Episode: Season 1 Episode 1.
Made by: NBC.
Running time: 43 min.
Blindspot is an American Crime Drama created by Martin Gero and Greg Berlanti from NBC about a tattooed woman without any memory of who she is, whose tattoos provide clues by which the FBI will use to help them solve crimes and the Jane Doe to discover herself along the way.
From the technical end the cinematography is decent, some good use of disjointed transitions here and there, off angle shots and close ups occasionally done in a shaky cam style, keeping with the off kilter situations in the story, enhancing tension or emotional moments competently.
The tattoos as a main plot device of the show was a good idea, and they are backed up with a decent enough design that works well with the actress’ body, very much causing the eye to linger on her form as they are designed to do, but other than those, there is nothing that really stands out about the rest of the characters visually.
The opening had to be one of the best parts of the episode, perhaps one of the more interesting first grand entrance for a character this year on a television show so far. The symbolic imagery of birth is not lost on anyone, but it does work with the premise of the show, and the expression on that poor bomb diffuser’s face was rather amusing, adding to the surreality of the scene.
Jane Doe herself displayed just the right amount of emotion and confusion given the situation she is in, and was perhaps the only character so far that has shown anything attempting real personality, though that is likely because she is the main character and thus the main focus of the show. Kurt so far is rather stiff and flavorless, like a lama bean, without much going on except his name on Jane’s back, having yet to display anything original or interesting about him, though his character may improve further down the line, once the show uses some episodes to let the other characters into the personality pool.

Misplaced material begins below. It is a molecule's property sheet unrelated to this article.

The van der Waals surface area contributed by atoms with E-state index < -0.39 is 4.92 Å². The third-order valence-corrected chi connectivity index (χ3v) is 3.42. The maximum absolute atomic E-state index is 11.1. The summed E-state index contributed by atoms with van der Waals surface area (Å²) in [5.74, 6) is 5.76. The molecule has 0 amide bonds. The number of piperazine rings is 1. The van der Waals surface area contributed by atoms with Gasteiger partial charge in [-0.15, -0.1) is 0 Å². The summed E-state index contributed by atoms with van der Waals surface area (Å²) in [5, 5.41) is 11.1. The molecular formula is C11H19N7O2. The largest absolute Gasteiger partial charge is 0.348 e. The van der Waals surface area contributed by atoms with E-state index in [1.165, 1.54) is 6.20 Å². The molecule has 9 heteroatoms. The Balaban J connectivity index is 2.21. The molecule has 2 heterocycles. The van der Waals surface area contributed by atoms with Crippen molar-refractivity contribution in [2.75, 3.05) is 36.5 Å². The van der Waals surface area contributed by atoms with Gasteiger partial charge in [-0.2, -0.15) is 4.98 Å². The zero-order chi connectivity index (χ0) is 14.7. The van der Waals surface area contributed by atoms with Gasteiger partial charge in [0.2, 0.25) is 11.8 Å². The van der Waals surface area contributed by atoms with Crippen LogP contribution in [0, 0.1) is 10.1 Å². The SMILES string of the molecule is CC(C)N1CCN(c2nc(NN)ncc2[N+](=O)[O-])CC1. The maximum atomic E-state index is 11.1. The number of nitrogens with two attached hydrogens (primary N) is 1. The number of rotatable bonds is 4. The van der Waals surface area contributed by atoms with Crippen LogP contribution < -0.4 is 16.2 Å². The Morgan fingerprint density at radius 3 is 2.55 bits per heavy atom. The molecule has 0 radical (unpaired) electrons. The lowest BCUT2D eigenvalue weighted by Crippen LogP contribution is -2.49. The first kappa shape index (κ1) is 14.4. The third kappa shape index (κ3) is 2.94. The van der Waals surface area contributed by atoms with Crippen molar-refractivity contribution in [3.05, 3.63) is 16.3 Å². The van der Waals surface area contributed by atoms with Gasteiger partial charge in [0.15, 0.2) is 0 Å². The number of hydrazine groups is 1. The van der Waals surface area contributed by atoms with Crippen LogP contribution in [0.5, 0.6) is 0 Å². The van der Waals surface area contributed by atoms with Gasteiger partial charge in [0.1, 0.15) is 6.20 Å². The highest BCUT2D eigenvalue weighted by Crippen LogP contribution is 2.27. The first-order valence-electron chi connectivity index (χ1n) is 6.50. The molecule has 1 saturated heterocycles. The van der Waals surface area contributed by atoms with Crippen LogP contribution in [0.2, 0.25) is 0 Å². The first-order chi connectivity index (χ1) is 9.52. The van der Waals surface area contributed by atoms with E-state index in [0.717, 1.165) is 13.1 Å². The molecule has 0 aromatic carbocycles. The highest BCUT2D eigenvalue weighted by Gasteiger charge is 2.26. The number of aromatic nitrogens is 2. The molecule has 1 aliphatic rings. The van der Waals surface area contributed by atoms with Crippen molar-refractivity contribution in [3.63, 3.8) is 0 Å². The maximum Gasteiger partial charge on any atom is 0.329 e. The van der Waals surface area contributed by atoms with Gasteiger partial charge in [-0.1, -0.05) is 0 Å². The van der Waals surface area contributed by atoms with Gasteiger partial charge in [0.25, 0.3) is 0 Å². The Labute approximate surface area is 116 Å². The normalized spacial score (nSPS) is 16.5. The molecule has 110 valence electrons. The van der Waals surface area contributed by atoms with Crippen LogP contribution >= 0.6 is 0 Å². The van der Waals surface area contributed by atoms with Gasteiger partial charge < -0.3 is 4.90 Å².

As for the plot of the episode, the premise is interesting, the opening itself seemed intriguing, as did Mr. Mystery Beard as the token shadowy figure. It had a good pace, and took a few moments to allow emotions into play on part of Jane. The bombing of a US icon by a foreigner agent was somewhat old hat though, and was the least interesting part of the episode. Hopefully the future cases will be a bit more creative and not the rehash we get with these types of shows over and over again.
Overall the first episode is functional as a premiere, with decent narrative flow, good cinematography that helped to heighten or enhance emotions and tension in the episode, good acting on part of Jaimie Alexander, and the premise is somewhat interesting, but the rest of the characters need work, particularly Kurt, to be something more than the dangerous treading ground of character tropes. This is something to watch if your into crime procedural dramas that have an overarching mysterious plot.